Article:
Which to conserve – the architecture or the matter?
The attention paid to the design and its formal unity made keeping the work’s architectural value the priority, both in preserving so far as possible the spaces intended by the original creator and in ruling out the intrusion of extra elements into an already highly complex composition.
It is well known that the “Italian school” of restoration is primarily concerned with the authentic conservation of the work’s physical matter and of the patina of time itself, even at the cost of superimposing extraneous reinforcements provided they do not compromise the integrity of the original fabric.
In this case a deliberate decision was made to protect architectural unity, in line with experiments in other countries where bolder reconstructions are not taboo.

Design, material and performance: the case of the metal windows frames
The frames, of wrought steel sheet, have a powerful visual impact heightened by the primary colours coded by location and type. Even the use of plaster has a strongly explanatory purpose, with its bright colours (light blue or yellow) covering areas of brick to enhance the gridwork of the visible structures.
No less important for protecting Viganò’s language architectural was the decision to be made about the windowed walls accounting for most of the facades, an area of some 4000m2. Most of the windows are gone, and the advanced corrosion of the rest makes it unlikely they can be rehabilitated. The restorers chose to replace virtually all the frames, keeping the frames’ original arrangement and colours but using insulating profiles with standard sections and joints, modified for the occasion to resemble those already there. This will improve the building’s energy performance in terms of user comfort, running costs and durability.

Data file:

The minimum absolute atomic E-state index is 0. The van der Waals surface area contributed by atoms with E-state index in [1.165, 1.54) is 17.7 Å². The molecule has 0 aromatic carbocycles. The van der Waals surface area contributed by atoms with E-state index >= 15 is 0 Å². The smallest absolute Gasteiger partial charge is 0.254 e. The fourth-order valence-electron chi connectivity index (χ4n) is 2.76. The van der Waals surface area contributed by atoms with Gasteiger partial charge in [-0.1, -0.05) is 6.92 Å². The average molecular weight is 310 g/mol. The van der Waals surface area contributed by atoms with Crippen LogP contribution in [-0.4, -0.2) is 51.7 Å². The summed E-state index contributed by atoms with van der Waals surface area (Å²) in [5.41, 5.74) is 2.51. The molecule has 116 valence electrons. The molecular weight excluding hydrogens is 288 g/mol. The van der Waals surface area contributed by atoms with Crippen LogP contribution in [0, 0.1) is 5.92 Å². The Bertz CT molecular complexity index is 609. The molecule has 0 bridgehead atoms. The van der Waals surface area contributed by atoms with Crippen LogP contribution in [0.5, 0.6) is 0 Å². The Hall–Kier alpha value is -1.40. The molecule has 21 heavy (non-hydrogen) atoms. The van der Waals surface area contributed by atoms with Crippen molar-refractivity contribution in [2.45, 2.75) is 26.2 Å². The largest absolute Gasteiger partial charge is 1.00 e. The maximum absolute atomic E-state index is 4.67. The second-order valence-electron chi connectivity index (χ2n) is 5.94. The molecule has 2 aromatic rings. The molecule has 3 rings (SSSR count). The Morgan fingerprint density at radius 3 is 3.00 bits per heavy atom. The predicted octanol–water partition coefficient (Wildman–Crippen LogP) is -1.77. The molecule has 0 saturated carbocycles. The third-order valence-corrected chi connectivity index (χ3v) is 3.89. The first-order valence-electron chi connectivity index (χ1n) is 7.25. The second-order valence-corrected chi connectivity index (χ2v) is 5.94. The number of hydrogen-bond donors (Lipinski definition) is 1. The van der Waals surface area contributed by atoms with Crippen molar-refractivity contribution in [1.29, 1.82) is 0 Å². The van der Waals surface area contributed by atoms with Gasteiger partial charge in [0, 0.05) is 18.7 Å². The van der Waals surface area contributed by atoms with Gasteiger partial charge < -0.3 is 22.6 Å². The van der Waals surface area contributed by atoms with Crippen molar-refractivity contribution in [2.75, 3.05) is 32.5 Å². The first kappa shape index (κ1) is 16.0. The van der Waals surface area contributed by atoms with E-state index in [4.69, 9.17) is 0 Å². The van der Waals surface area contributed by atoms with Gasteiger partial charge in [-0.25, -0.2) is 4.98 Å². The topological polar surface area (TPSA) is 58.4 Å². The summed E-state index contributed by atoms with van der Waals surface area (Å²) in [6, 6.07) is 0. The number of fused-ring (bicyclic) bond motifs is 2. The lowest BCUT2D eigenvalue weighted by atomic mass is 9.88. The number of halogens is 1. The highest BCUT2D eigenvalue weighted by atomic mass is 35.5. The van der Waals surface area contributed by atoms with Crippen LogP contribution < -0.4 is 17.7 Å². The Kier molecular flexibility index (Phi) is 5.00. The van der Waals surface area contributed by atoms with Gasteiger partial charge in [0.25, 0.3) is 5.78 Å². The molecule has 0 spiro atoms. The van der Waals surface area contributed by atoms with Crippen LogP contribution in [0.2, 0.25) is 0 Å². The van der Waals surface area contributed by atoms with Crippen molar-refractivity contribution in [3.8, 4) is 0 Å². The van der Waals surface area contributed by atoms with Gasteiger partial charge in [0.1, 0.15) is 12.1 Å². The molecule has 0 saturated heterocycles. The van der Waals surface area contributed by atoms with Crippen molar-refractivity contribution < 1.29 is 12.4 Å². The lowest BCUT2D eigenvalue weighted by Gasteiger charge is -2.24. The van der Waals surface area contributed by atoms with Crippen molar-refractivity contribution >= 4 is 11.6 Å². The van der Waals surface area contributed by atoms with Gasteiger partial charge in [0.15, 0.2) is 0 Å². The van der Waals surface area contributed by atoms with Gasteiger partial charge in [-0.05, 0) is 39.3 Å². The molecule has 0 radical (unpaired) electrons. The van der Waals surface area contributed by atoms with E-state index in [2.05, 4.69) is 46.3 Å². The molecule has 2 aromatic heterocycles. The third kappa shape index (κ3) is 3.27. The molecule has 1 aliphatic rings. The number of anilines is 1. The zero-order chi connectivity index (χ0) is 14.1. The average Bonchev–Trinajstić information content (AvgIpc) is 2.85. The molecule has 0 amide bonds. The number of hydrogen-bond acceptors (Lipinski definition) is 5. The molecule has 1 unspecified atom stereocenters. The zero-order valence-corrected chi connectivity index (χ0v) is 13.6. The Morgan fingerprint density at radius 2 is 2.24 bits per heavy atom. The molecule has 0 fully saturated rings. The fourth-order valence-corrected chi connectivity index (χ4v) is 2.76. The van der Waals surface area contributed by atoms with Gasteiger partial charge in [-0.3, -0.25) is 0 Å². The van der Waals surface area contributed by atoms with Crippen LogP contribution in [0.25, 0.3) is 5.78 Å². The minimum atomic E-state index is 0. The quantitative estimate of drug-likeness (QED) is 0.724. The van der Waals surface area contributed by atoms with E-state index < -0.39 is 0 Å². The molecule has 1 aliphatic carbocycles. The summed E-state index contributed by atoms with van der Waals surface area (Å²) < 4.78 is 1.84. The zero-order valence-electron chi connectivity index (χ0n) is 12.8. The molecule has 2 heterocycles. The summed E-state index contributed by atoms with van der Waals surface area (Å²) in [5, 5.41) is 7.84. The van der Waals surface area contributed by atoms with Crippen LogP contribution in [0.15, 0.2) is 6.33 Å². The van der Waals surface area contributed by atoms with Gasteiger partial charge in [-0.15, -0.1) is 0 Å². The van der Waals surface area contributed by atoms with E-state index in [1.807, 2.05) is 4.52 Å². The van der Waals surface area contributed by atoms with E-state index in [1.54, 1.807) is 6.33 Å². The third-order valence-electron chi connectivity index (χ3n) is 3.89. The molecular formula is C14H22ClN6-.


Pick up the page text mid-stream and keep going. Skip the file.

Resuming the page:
A problem for today: what is to become of reinforced concrete?
The structural stability of the exposed reinforced concrete panels view is seriously compromised due to the advanced decay of the concrete itself and, still more, the reinforcing. Aside from the endogenous process of carbonation, made worse by the structures’ thin cross-sections (a problem with many other Modernist constructions!), the deterioration is mainly due to the prolonged abandonment. Drastic treatment is needed: removal of the whole surface layer, re-doing the mesh/rebars and then re-forming the structural thickness; similar operations, costing much time and money, are needed to strengthen the floors and the foundations. Vittoriano Viganò’s explicit relationship between structure and form/icon seems intolerant of any extraneous presence. The restoration project is keeping to his design, and aims to renew the reinforced concrete in the manner that promises best for its conservation once its static functionality, geometry, dimensions and the visual and the materials’ tactile qualities have been restored. (Structures: Prof. Ing. Giorgio Malerba)